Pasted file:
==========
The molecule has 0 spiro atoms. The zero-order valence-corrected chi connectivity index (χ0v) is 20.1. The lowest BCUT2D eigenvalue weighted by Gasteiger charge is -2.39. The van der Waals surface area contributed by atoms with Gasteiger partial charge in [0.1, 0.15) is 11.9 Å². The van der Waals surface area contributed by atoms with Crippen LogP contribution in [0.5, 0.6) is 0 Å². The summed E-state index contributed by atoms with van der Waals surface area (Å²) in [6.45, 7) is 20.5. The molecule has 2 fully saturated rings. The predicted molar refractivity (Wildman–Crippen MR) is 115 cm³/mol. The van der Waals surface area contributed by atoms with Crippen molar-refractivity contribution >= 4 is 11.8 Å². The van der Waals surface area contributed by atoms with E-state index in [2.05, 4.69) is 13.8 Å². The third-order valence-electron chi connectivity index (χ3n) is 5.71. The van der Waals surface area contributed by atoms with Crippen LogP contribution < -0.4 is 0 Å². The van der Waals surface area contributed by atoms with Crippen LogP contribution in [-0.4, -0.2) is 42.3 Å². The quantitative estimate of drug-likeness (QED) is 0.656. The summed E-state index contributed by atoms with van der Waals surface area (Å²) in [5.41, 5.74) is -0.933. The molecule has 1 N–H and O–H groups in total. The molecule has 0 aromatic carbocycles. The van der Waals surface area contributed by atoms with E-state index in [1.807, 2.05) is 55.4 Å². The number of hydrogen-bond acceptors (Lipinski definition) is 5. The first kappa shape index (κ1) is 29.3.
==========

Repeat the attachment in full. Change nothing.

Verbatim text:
The molecule has 0 spiro atoms. The zero-order valence-corrected chi connectivity index (χ0v) is 20.1. The lowest BCUT2D eigenvalue weighted by Gasteiger charge is -2.39. The van der Waals surface area contributed by atoms with Gasteiger partial charge in [0.1, 0.15) is 11.9 Å². The van der Waals surface area contributed by atoms with Crippen LogP contribution in [0.5, 0.6) is 0 Å². The summed E-state index contributed by atoms with van der Waals surface area (Å²) in [6.45, 7) is 20.5. The molecule has 2 fully saturated rings. The predicted molar refractivity (Wildman–Crippen MR) is 115 cm³/mol. The van der Waals surface area contributed by atoms with Crippen molar-refractivity contribution >= 4 is 11.8 Å². The van der Waals surface area contributed by atoms with E-state index in [2.05, 4.69) is 13.8 Å². The third-order valence-electron chi connectivity index (χ3n) is 5.71. The van der Waals surface area contributed by atoms with Crippen LogP contribution < -0.4 is 0 Å². The van der Waals surface area contributed by atoms with Crippen LogP contribution in [-0.4, -0.2) is 42.3 Å². The quantitative estimate of drug-likeness (QED) is 0.656. The summed E-state index contributed by atoms with van der Waals surface area (Å²) in [5.41, 5.74) is -0.933. The molecule has 1 N–H and O–H groups in total. The molecule has 0 aromatic carbocycles. The van der Waals surface area contributed by atoms with E-state index in [1.807, 2.05) is 55.4 Å². The number of hydrogen-bond acceptors (Lipinski definition) is 5. The first kappa shape index (κ1) is 29.3.